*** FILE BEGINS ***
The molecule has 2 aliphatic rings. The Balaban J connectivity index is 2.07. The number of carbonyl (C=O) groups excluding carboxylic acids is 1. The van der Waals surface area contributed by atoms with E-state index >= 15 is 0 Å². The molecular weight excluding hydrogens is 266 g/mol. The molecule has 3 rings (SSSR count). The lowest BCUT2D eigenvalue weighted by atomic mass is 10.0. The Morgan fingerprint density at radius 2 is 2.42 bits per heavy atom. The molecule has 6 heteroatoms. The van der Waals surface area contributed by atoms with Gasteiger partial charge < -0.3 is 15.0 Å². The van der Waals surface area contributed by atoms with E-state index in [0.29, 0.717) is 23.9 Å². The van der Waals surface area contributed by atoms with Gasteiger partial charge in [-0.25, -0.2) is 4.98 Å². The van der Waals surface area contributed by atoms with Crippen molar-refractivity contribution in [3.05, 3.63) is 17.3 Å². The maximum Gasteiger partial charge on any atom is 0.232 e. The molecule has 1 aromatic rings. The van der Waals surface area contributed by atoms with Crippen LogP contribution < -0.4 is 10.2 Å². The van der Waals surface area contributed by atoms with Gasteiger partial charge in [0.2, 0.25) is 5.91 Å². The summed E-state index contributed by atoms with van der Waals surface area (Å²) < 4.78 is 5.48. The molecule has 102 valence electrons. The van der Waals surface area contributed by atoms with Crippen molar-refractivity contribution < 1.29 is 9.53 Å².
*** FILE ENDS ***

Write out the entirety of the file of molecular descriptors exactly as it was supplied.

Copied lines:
The molecule has 2 aliphatic rings. The Balaban J connectivity index is 2.07. The number of carbonyl (C=O) groups excluding carboxylic acids is 1. The van der Waals surface area contributed by atoms with E-state index >= 15 is 0 Å². The molecular weight excluding hydrogens is 266 g/mol. The molecule has 3 rings (SSSR count). The lowest BCUT2D eigenvalue weighted by atomic mass is 10.0. The Morgan fingerprint density at radius 2 is 2.42 bits per heavy atom. The molecule has 6 heteroatoms. The van der Waals surface area contributed by atoms with Gasteiger partial charge < -0.3 is 15.0 Å². The van der Waals surface area contributed by atoms with E-state index in [0.29, 0.717) is 23.9 Å². The van der Waals surface area contributed by atoms with Gasteiger partial charge in [-0.25, -0.2) is 4.98 Å². The van der Waals surface area contributed by atoms with Crippen molar-refractivity contribution in [3.05, 3.63) is 17.3 Å². The maximum Gasteiger partial charge on any atom is 0.232 e. The molecule has 1 aromatic rings. The van der Waals surface area contributed by atoms with Crippen LogP contribution < -0.4 is 10.2 Å². The van der Waals surface area contributed by atoms with Gasteiger partial charge in [0.2, 0.25) is 5.91 Å². The summed E-state index contributed by atoms with van der Waals surface area (Å²) < 4.78 is 5.48. The molecule has 102 valence electrons. The van der Waals surface area contributed by atoms with Crippen molar-refractivity contribution < 1.29 is 9.53 Å².